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Warm ocean currents are slowing down

Satellite data and ocean sensors show a definite slowdown since 2004 in ocean currents that warm eastern North America and western Europe.

The general flow of global ocean circulation, with warm surface currents in red, and cold deep ocean currents in blue.Warm salty surface water from the Caribbean moves to the northern Atlantic Ocean, releasing heat to the atmosphere in those far nothern latitudes, then sinks to continue its journey as a cold south-moving current. Image via USGS.

The general flow of global ocean circulation. Warm surface currents in red. Cold deep ocean currents in blue. Image via USGS.

In the movie The Day after Tomorrow, melting Arctic sea ice disrupts the flow of warm surface currents headed to the North Atlantic, triggering a sudden climatic catastrophe. According to scientists, a sudden catastrophe is very unlikely. But it’s true that places along the northern Atlantic Ocean – eastern North America and western Europe – have milder climates than expected for their latitudes because of ocean currents that carry warm water from the tropics northward. What’s more, a recent study published in the peer-reviewed journal Geophysical Research Letters does indicate that these warm currents have been slowing since at least 2004, confirming a trend suspected before then from spottier data.

Kathryn Kelly, an oceanographer at the University of Washington, talked about this new research in a statement:

It doesn’t work like in the movie, of course. The slowdown is actually happening very gradually, but it seems to be happening as predicted: It does seem to be spinning down.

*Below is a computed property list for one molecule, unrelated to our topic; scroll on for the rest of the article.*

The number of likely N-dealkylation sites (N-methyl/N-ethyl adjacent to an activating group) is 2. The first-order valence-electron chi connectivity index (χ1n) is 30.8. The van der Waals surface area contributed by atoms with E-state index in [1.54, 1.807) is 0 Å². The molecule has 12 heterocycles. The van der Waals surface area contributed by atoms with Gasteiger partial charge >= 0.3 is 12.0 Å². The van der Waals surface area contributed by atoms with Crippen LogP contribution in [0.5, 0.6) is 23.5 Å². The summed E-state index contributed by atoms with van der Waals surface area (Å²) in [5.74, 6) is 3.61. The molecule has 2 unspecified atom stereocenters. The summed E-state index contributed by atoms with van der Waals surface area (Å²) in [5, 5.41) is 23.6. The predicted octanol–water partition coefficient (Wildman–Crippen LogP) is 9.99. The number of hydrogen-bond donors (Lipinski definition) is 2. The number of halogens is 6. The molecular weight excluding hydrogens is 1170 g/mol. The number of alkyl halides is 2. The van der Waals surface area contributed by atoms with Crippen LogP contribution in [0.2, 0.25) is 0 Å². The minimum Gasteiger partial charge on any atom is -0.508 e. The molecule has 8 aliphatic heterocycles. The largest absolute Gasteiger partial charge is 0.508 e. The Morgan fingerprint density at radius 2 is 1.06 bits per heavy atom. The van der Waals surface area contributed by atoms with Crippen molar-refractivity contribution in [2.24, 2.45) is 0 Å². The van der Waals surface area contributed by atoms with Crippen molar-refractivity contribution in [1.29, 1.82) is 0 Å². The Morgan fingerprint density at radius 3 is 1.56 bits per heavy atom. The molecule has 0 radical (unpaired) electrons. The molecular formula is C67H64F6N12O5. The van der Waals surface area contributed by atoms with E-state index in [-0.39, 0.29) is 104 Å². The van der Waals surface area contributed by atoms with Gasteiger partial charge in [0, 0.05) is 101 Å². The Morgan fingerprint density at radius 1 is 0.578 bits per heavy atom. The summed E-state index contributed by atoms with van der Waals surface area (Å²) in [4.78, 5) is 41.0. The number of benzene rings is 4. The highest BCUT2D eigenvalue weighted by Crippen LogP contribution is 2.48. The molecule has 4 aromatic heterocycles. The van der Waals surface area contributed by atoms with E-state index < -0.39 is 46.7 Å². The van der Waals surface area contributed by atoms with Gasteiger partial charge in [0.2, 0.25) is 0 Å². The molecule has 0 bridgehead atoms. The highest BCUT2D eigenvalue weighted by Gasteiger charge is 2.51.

Also unlike in the movie, and unlike some theories of long-term climate change, these recent trends are not connected with the melting of the Arctic sea ice and buildup of freshwater near the North Pole. Instead, researchers were surprised to find the slowdown linked to ocean currents off the southern tip of Africa. They think atmospheric conditions are driving this shift in ocean currents.

All of Earth’s oceans are interconnected by a global circulation system sometimes called the ocean conveyor belt, and officially known as thermohaline circulation. The global network of ocean currents transports heat from warm equatorial seas to colder polar waters. The system consists of warm surface currents and cold deep ocean currents.

The part of the system we in the U.S. and Europe are most concerned about make up what scientists call the Atlantic Overturning Circulation, a network of currents in the Atlantic Ocean. Surface currents carry warm Caribbean waters to the northern Atlantic Ocean where heat is released into the atmosphere, resulting in milder climates in the region. The cooled water sinks to the ocean depths and continues to flow on a southward journey that connects it to other ocean currents.

Sensors located in waters off Miami have been monitoring the Atlantic Overturning Circulation for over a decade. That monitoring data, along with satellite data, shows that the currents had definitely been slowing since 2004.

Earlier sparser data had also hinted of a slowing trend.

Image via TheNation.com